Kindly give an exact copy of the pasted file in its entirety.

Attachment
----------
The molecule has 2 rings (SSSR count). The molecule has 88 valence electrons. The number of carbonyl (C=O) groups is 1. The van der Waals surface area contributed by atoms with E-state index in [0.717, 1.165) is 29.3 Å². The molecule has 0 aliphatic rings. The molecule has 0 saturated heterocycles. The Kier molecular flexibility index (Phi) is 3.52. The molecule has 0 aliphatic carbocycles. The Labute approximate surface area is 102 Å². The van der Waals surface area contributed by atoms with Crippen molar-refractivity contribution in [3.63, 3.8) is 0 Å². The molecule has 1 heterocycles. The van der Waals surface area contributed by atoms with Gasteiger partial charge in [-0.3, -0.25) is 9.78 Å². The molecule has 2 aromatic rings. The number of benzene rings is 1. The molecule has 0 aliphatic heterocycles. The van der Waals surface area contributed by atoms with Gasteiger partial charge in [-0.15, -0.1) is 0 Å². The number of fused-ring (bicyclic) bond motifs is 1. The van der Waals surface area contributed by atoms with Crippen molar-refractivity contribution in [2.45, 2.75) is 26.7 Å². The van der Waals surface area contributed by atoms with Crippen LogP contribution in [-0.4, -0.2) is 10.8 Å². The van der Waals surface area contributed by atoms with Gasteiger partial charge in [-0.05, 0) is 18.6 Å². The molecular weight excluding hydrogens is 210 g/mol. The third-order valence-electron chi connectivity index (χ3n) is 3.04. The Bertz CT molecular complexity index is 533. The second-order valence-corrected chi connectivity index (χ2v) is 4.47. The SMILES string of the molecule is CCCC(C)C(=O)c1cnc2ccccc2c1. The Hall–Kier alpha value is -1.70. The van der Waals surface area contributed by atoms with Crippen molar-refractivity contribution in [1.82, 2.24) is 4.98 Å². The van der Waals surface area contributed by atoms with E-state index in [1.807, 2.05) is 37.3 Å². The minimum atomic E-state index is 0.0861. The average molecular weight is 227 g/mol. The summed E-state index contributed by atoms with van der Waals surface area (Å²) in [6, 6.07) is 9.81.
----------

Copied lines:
The molecule has 2 rings (SSSR count). The molecule has 88 valence electrons. The number of carbonyl (C=O) groups is 1. The van der Waals surface area contributed by atoms with E-state index in [0.717, 1.165) is 29.3 Å². The molecule has 0 aliphatic rings. The molecule has 0 saturated heterocycles. The Kier molecular flexibility index (Phi) is 3.52. The molecule has 0 aliphatic carbocycles. The Labute approximate surface area is 102 Å². The van der Waals surface area contributed by atoms with Crippen molar-refractivity contribution in [3.63, 3.8) is 0 Å². The molecule has 1 heterocycles. The van der Waals surface area contributed by atoms with Gasteiger partial charge in [-0.3, -0.25) is 9.78 Å². The molecule has 2 aromatic rings. The number of benzene rings is 1. The molecule has 0 aliphatic heterocycles. The van der Waals surface area contributed by atoms with Gasteiger partial charge in [-0.15, -0.1) is 0 Å². The number of fused-ring (bicyclic) bond motifs is 1. The van der Waals surface area contributed by atoms with Crippen molar-refractivity contribution in [2.45, 2.75) is 26.7 Å². The van der Waals surface area contributed by atoms with Crippen LogP contribution in [-0.4, -0.2) is 10.8 Å². The van der Waals surface area contributed by atoms with Gasteiger partial charge in [-0.05, 0) is 18.6 Å². The molecular weight excluding hydrogens is 210 g/mol. The third-order valence-electron chi connectivity index (χ3n) is 3.04. The Bertz CT molecular complexity index is 533. The second-order valence-corrected chi connectivity index (χ2v) is 4.47. The SMILES string of the molecule is CCCC(C)C(=O)c1cnc2ccccc2c1. The Hall–Kier alpha value is -1.70. The van der Waals surface area contributed by atoms with Crippen molar-refractivity contribution in [1.82, 2.24) is 4.98 Å². The van der Waals surface area contributed by atoms with E-state index in [1.807, 2.05) is 37.3 Å². The minimum atomic E-state index is 0.0861. The average molecular weight is 227 g/mol. The summed E-state index contributed by atoms with van der Waals surface area (Å²) in [6, 6.07) is 9.81.